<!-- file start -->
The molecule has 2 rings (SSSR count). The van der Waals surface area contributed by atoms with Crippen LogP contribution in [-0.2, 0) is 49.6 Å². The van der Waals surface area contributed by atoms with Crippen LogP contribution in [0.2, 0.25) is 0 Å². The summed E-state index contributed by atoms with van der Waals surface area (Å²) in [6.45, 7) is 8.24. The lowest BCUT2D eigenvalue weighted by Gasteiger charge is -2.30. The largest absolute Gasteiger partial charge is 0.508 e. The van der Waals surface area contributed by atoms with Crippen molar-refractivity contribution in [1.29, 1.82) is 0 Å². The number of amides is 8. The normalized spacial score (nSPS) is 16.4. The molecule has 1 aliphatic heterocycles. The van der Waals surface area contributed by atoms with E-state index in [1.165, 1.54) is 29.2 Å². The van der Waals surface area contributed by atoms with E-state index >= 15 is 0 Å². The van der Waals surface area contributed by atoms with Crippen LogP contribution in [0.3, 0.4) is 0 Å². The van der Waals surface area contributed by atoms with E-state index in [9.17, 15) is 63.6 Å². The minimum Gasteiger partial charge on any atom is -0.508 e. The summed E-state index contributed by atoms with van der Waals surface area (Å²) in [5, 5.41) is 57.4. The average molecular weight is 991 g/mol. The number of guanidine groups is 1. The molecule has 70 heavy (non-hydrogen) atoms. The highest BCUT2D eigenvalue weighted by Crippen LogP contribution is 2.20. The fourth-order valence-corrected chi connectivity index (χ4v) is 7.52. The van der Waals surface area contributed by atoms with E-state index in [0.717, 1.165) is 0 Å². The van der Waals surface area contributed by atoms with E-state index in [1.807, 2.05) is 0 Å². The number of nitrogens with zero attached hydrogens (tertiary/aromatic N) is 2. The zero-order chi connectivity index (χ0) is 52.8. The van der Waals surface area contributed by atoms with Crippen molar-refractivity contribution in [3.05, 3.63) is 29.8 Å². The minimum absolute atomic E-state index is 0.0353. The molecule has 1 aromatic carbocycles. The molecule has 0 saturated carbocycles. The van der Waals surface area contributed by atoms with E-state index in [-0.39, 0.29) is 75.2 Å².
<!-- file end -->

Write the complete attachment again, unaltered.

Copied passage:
The molecule has 2 rings (SSSR count). The van der Waals surface area contributed by atoms with Crippen LogP contribution in [-0.2, 0) is 49.6 Å². The van der Waals surface area contributed by atoms with Crippen LogP contribution in [0.2, 0.25) is 0 Å². The summed E-state index contributed by atoms with van der Waals surface area (Å²) in [6.45, 7) is 8.24. The lowest BCUT2D eigenvalue weighted by Gasteiger charge is -2.30. The largest absolute Gasteiger partial charge is 0.508 e. The van der Waals surface area contributed by atoms with Crippen molar-refractivity contribution in [1.29, 1.82) is 0 Å². The number of amides is 8. The normalized spacial score (nSPS) is 16.4. The molecule has 1 aliphatic heterocycles. The van der Waals surface area contributed by atoms with E-state index in [1.165, 1.54) is 29.2 Å². The van der Waals surface area contributed by atoms with E-state index >= 15 is 0 Å². The van der Waals surface area contributed by atoms with Crippen LogP contribution in [0.3, 0.4) is 0 Å². The van der Waals surface area contributed by atoms with E-state index in [9.17, 15) is 63.6 Å². The minimum Gasteiger partial charge on any atom is -0.508 e. The summed E-state index contributed by atoms with van der Waals surface area (Å²) in [5, 5.41) is 57.4. The average molecular weight is 991 g/mol. The number of guanidine groups is 1. The molecule has 70 heavy (non-hydrogen) atoms. The highest BCUT2D eigenvalue weighted by Crippen LogP contribution is 2.20. The fourth-order valence-corrected chi connectivity index (χ4v) is 7.52. The van der Waals surface area contributed by atoms with E-state index in [0.717, 1.165) is 0 Å². The van der Waals surface area contributed by atoms with E-state index in [1.807, 2.05) is 0 Å². The number of nitrogens with zero attached hydrogens (tertiary/aromatic N) is 2. The zero-order chi connectivity index (χ0) is 52.8. The van der Waals surface area contributed by atoms with Crippen molar-refractivity contribution in [3.05, 3.63) is 29.8 Å². The minimum absolute atomic E-state index is 0.0353. The molecule has 1 aromatic carbocycles. The molecule has 0 saturated carbocycles. The van der Waals surface area contributed by atoms with E-state index in [-0.39, 0.29) is 75.2 Å².